Kristian Williams is not mincing words or beating around the proverbial bush in his pamphlet “Whither Anarchism?” Frankly, good for him and it is good for all of us who call or think of themselves as anarchists. It is not mystery to anyone who has spent any time in anarchist circles, physical or digital, that there are issues that hold up progress. Issues that drive infighting and disorganization. By shining a light on what he thinks these problems are and what may be done about it, Kristian does Anarchists a much needed service.
Whither Anarchism begins with an introduction stating Kristian’s reasons for the inclusion of the three essays that make up the pamphlet and he does not take much time to let us know that the anarchist movement in his opinion is not in a great place. Hell, he goes so far as to ponder if the word “movement” is even the correct word for what anarchism currently is. He follows this introduction with what his own, personal believes are and defines what anarchism means to him. There is a lot in this first essay that most anarchists would agree with but it is nice to give readers a foundation for the essay that follows and to understand where the author is coming from.
The second essay which takes up the bulk of this pamphlet is where Kristian lays out what anarchism currently is and the evolution of how it became so. He raises some points and gives the historical reasons for aspects of anarchism that weren’t always considered “Anarchist” and discusses just how the have become so ingrained. Things that some Anarchist tendencies take for granted as always being a part of the philosophy, such as pacifism, are shown here to be outgrowths of world events and the evolution of an idea in an active and changing world. Kristian argues that we should pay more attention to the fact that ideas have changed and not retroactively assign ideas as golden rules that have always been, riding the line between stagnation and evolution. We need to understand foundational ideas in anarchism but we cannot hold on tightly to ideas and practices written in a time and place alien to our own. Towards the end of the this essay, Kristian writes “Our prefigurative practices should be guided by a strategic need to avoid establishing new tyrannies, not by a moral demand that we fully realize some pristine utopia. In fact, among the tyrannies we should avoid creating are those based in perfectionism and moral purity.” which is a statement so powerful and simple we should hope it becomes a rallying point to begin the work suggested in this pamphlet.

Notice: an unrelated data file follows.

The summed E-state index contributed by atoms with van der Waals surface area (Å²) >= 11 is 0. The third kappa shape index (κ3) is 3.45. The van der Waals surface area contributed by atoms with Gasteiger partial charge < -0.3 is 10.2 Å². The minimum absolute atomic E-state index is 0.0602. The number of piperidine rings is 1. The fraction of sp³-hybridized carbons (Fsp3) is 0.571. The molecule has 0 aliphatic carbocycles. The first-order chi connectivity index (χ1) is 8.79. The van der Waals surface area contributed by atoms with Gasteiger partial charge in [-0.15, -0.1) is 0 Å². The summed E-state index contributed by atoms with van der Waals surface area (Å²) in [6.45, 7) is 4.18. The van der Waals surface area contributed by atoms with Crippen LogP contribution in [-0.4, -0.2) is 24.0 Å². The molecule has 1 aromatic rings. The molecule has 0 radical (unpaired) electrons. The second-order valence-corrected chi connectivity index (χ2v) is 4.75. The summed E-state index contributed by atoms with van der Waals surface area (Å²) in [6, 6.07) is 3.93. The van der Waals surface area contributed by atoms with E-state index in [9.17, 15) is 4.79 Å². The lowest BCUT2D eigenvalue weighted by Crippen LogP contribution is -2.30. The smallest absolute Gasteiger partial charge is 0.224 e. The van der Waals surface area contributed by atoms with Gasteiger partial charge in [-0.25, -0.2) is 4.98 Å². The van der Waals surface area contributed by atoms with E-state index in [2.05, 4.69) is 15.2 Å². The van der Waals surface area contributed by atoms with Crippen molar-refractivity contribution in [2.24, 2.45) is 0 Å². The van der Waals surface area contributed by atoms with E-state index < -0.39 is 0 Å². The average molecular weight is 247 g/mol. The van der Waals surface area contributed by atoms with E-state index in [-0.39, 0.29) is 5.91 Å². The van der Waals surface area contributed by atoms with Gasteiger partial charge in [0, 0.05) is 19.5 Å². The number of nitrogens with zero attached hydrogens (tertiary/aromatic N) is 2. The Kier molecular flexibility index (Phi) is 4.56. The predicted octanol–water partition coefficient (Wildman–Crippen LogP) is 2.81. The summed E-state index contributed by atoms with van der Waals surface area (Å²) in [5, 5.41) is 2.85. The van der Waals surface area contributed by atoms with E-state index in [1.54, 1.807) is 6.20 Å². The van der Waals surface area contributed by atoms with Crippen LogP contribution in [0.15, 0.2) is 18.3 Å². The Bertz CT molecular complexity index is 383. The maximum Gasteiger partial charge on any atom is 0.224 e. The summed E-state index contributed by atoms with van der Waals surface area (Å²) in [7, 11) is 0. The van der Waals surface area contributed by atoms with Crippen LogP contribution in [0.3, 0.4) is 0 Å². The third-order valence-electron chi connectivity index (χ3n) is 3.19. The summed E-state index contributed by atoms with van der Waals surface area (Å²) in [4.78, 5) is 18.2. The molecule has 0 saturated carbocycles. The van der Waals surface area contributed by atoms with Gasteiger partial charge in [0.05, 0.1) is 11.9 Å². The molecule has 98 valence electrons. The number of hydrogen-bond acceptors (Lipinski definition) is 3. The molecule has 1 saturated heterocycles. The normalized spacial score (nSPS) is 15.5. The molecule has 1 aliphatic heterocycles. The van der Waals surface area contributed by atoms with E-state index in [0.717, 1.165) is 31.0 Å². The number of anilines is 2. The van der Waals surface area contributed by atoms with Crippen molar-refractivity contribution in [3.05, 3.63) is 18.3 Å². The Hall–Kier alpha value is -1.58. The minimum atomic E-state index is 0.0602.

In his conclusion, Kristian addresses the fact that his two main themes in the essay Whither Anarchism? are in conflict. He states “ ...while I find the ideas of anarchism compelling, I recognize that my argument for them is lacking in some fundamental respects.” This idea was floating in the back of my mind the further into his essay I read and I’m glad he acknowledges it. If left to understand out where he stands after reading the essay, one might feel that Kristian is arguing against trying to save Anarchism from itself. In reality what Kristian is trying to get across is that yes, anarchism has some serious and deep issues but that in the end, it is worth taking a look at these issues and moving anarchism forward. For the philosophy of anarchism to remain in its current state is to watch it wither and to die and without a philosophy, there is no anarchist movement. Kristian believes, as I think most anarchist would, that anarchism as both a philosophy and a movement, is worth saving. ■
Whither Anarchism? By Kristian Williams, Published by To the Point/AK Press 2018
Kevin A. lives in New York and enjoys coffee. Sometimes too much.